For Hiwot Adilow, words are vehicles. They take her back to her hometown of Philadelphia and transport her to Ethiopia, where her parents are from. They’re what brought her to UW-Madison and what she uses to explore and understand the world.
While Adilow began writing and performing poetry as part of the Philly Youth Poetry Movement, being a part of UW’s groundbreaking First Wave Spoken Word and Hip Hop Arts Learning Community has given her new respect for the power of words. Participating in the program that brings together artists from around the country and beyond to live, study and create together is a declaration that her art is as important as her academics.
“First Wave is a step of asserting to myself that art isn’t just a hobby,” she says.
Through First Wave, a communications internship at the Multicultural Student Center and courses leading to a degree in anthropology and a certificate in African Studies, Adilow has probed complex issues, from politics, immigration and sexual assault to family and relationships. In her writing, she digs deep into personal experiences with the hope that her honesty and openness can touch others.
“A lot of my writing is tied to love, but in terms of interpreting and understanding the violences that can sometimes arise,” she says. “So many things have been done in the name of love. I’m really paying attention to people who leave and the different ways people survive.”
Adilow’s work has been featured in a range of publications and on CNN, National Public Radio and Wisconsin Public Television. She is a 2016 Callaloo Poetry Fellow and a recipient of the Thomas W. Parker scholarship, given to high-achieving UW-Madison students majoring in the humanities or social sciences. Throughout her time on campus, she has excelled in bringing an artist’s approach to the classroom.
“I try to make every class I'm in a space where I can be my most creative and free-thinking self,” she says. “That would work with any major, but I think I chose anthropology because I wanted to learn how to best listen to and interpret the world around me. The fact that being an artist, or working to be a great artist, requires a very concentrated type of empathy and attention to detail is similar, I think, to how anthropologists would ideally approach their work.”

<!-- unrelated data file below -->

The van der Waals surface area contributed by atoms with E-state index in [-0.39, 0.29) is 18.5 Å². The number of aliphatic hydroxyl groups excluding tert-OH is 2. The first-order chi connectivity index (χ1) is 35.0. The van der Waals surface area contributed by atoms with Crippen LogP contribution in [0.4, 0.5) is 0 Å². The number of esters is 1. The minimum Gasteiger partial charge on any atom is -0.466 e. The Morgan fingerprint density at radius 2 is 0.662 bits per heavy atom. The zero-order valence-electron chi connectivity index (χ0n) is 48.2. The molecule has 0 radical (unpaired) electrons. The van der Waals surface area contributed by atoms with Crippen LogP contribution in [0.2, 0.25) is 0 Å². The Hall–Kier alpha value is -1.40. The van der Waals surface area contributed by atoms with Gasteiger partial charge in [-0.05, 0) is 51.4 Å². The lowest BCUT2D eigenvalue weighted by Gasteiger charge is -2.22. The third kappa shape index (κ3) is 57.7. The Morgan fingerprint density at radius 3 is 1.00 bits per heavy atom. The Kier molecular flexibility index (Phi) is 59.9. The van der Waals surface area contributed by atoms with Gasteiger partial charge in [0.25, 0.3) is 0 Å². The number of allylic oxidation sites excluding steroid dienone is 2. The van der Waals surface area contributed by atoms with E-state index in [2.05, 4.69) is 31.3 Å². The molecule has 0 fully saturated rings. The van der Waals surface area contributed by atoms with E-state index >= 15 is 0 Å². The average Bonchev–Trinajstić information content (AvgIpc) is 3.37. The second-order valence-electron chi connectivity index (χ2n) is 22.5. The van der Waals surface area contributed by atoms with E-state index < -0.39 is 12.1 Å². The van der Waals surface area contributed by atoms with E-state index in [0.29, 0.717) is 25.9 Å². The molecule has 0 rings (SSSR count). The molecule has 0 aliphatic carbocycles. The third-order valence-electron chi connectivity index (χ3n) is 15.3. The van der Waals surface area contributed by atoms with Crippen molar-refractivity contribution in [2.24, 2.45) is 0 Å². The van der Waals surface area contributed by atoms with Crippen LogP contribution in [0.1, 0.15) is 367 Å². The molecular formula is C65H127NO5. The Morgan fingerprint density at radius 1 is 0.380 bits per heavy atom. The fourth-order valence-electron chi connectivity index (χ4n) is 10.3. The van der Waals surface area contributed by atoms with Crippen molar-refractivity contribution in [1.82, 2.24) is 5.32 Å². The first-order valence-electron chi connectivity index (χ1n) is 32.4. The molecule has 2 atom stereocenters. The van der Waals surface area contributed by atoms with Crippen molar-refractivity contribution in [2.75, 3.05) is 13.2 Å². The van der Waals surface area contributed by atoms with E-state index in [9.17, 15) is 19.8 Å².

Adilow is considering pursuing graduate degrees in African studies and creative writing after she graduates. Whatever her next steps, she’ll continue to harness the impact of words to lead herself and others in making sense of the times in which we live.
“I want to talk about living people,” she says, “and what living people have to say about themselves.”
The Night My Father Was Robbed
I ran downstairs with a hammer & turned on every light.
I said I hate this country & spat on the ground where I was born.
It isn’t this country the Black cop said, writing down the facts
of theft. Back then I didn’t know History’s names. I couldn’t
drop knowledge bombs. I didn’t know Osage burned
around the corner where I was bred & breastfed.
Everybody with the last name Africa was bombed
by the first Black mayor. Complex. & I didn’t know Goode
or Rizzo or my own father’s youth, soaked in red & wringing.
The Amharic word for Terror rhymes the English “shiver.”
Fear evokes movement, even if it’s just a solitary tremble,
quiet shifts back & forth. I look behind me
& name Ethiopia the promised land.
I still relay its myths, nod along to dead prophecies.
I read half a halfverse about Rastas & thought,
if someone calls a country heaven it must be so.
Who first called the country I was born in paradise?
Who first referred to America as a dreamscape?
Who said, I’m lucky to be here galloping over all this vast blood?
I trot across the bones of people stolen & people stolen from.
Every heaven kills its citizens when they don’t sing.
Alarms cross at the forearms & scream.
My mouth tears meat from bone,
gleams wet over flesh & kisses in hunger.
My lips quiet so they won’t cry out.
My father asks what I have there,
in his country. His question is
an answer in itself. A wound heals off-hinge.
I pour all my money into the ocean to sit
still. Gallons of red trundle under earth & I don’t move.
– Hiwot Adilow
This poem was recently published as part of an anthology from The Blueshift Journal.